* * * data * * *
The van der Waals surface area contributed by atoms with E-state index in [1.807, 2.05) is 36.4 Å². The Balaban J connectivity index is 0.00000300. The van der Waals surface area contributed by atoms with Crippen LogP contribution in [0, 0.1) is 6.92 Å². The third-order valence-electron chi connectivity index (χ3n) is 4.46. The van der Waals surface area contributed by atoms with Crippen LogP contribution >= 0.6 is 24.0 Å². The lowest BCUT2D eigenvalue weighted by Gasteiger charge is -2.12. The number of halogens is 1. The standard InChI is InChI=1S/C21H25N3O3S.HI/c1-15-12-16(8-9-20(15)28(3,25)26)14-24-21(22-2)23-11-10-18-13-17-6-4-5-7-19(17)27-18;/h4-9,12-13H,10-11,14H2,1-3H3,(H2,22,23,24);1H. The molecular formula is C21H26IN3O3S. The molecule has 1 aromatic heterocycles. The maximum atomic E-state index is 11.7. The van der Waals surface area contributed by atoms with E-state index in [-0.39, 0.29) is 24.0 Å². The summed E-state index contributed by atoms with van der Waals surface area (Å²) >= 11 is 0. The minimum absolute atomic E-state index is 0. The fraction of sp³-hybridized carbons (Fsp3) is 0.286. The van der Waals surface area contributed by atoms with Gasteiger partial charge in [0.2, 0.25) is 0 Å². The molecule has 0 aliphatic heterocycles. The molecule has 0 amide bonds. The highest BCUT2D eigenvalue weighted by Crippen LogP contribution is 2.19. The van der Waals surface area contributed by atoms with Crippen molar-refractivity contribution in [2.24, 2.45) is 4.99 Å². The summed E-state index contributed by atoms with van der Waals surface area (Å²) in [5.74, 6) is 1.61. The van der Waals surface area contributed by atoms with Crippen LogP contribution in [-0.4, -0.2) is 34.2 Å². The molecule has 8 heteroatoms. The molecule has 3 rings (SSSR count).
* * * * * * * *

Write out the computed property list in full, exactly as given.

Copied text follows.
The van der Waals surface area contributed by atoms with E-state index in [1.807, 2.05) is 36.4 Å². The Balaban J connectivity index is 0.00000300. The van der Waals surface area contributed by atoms with Crippen LogP contribution in [0, 0.1) is 6.92 Å². The third-order valence-electron chi connectivity index (χ3n) is 4.46. The van der Waals surface area contributed by atoms with Crippen LogP contribution >= 0.6 is 24.0 Å². The lowest BCUT2D eigenvalue weighted by Gasteiger charge is -2.12. The number of halogens is 1. The standard InChI is InChI=1S/C21H25N3O3S.HI/c1-15-12-16(8-9-20(15)28(3,25)26)14-24-21(22-2)23-11-10-18-13-17-6-4-5-7-19(17)27-18;/h4-9,12-13H,10-11,14H2,1-3H3,(H2,22,23,24);1H. The molecular formula is C21H26IN3O3S. The molecule has 1 aromatic heterocycles. The maximum atomic E-state index is 11.7. The van der Waals surface area contributed by atoms with E-state index in [-0.39, 0.29) is 24.0 Å². The summed E-state index contributed by atoms with van der Waals surface area (Å²) >= 11 is 0. The minimum absolute atomic E-state index is 0. The fraction of sp³-hybridized carbons (Fsp3) is 0.286. The van der Waals surface area contributed by atoms with Gasteiger partial charge in [0.2, 0.25) is 0 Å². The molecule has 0 aliphatic heterocycles. The molecule has 0 amide bonds. The highest BCUT2D eigenvalue weighted by Crippen LogP contribution is 2.19. The van der Waals surface area contributed by atoms with Crippen molar-refractivity contribution in [2.24, 2.45) is 4.99 Å². The summed E-state index contributed by atoms with van der Waals surface area (Å²) in [5.74, 6) is 1.61. The van der Waals surface area contributed by atoms with Crippen LogP contribution in [-0.4, -0.2) is 34.2 Å². The molecule has 8 heteroatoms. The molecule has 3 rings (SSSR count).